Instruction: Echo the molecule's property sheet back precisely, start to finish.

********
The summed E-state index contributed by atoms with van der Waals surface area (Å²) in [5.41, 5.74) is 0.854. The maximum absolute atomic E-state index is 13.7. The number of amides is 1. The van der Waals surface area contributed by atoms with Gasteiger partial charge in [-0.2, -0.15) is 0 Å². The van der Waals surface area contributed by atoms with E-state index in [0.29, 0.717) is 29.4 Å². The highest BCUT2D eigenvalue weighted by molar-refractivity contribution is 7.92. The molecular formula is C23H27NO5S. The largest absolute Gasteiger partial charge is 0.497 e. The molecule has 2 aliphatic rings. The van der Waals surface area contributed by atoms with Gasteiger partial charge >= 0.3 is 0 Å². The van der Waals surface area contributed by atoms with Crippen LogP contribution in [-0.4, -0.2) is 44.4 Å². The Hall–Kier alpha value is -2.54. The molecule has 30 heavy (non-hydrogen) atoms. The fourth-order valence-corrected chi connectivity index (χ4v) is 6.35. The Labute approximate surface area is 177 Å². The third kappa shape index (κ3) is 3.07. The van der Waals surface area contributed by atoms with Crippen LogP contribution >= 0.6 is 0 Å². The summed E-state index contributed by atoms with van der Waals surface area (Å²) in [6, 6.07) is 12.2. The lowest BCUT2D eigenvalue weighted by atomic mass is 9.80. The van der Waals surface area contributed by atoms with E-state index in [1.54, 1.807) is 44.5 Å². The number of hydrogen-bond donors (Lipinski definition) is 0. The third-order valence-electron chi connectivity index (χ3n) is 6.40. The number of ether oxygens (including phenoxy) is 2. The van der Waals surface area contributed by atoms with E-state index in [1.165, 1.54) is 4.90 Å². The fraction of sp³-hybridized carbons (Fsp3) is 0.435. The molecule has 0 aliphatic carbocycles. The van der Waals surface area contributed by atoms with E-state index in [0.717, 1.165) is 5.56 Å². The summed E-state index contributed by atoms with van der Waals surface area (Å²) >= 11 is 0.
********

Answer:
The summed E-state index contributed by atoms with van der Waals surface area (Å²) in [5.41, 5.74) is 0.854. The maximum absolute atomic E-state index is 13.7. The number of amides is 1. The van der Waals surface area contributed by atoms with Gasteiger partial charge in [-0.2, -0.15) is 0 Å². The van der Waals surface area contributed by atoms with E-state index in [0.29, 0.717) is 29.4 Å². The highest BCUT2D eigenvalue weighted by molar-refractivity contribution is 7.92. The molecular formula is C23H27NO5S. The largest absolute Gasteiger partial charge is 0.497 e. The molecule has 2 aliphatic rings. The van der Waals surface area contributed by atoms with Gasteiger partial charge >= 0.3 is 0 Å². The van der Waals surface area contributed by atoms with Crippen LogP contribution in [-0.4, -0.2) is 44.4 Å². The Hall–Kier alpha value is -2.54. The molecule has 30 heavy (non-hydrogen) atoms. The fourth-order valence-corrected chi connectivity index (χ4v) is 6.35. The Labute approximate surface area is 177 Å². The third kappa shape index (κ3) is 3.07. The van der Waals surface area contributed by atoms with Crippen LogP contribution >= 0.6 is 0 Å². The summed E-state index contributed by atoms with van der Waals surface area (Å²) in [6, 6.07) is 12.2. The lowest BCUT2D eigenvalue weighted by atomic mass is 9.80. The van der Waals surface area contributed by atoms with E-state index in [1.54, 1.807) is 44.5 Å². The number of hydrogen-bond donors (Lipinski definition) is 0. The third-order valence-electron chi connectivity index (χ3n) is 6.40. The number of ether oxygens (including phenoxy) is 2. The van der Waals surface area contributed by atoms with E-state index in [1.165, 1.54) is 4.90 Å². The fraction of sp³-hybridized carbons (Fsp3) is 0.435. The molecule has 0 aliphatic carbocycles. The van der Waals surface area contributed by atoms with E-state index in [0.717, 1.165) is 5.56 Å². The summed E-state index contributed by atoms with van der Waals surface area (Å²) >= 11 is 0.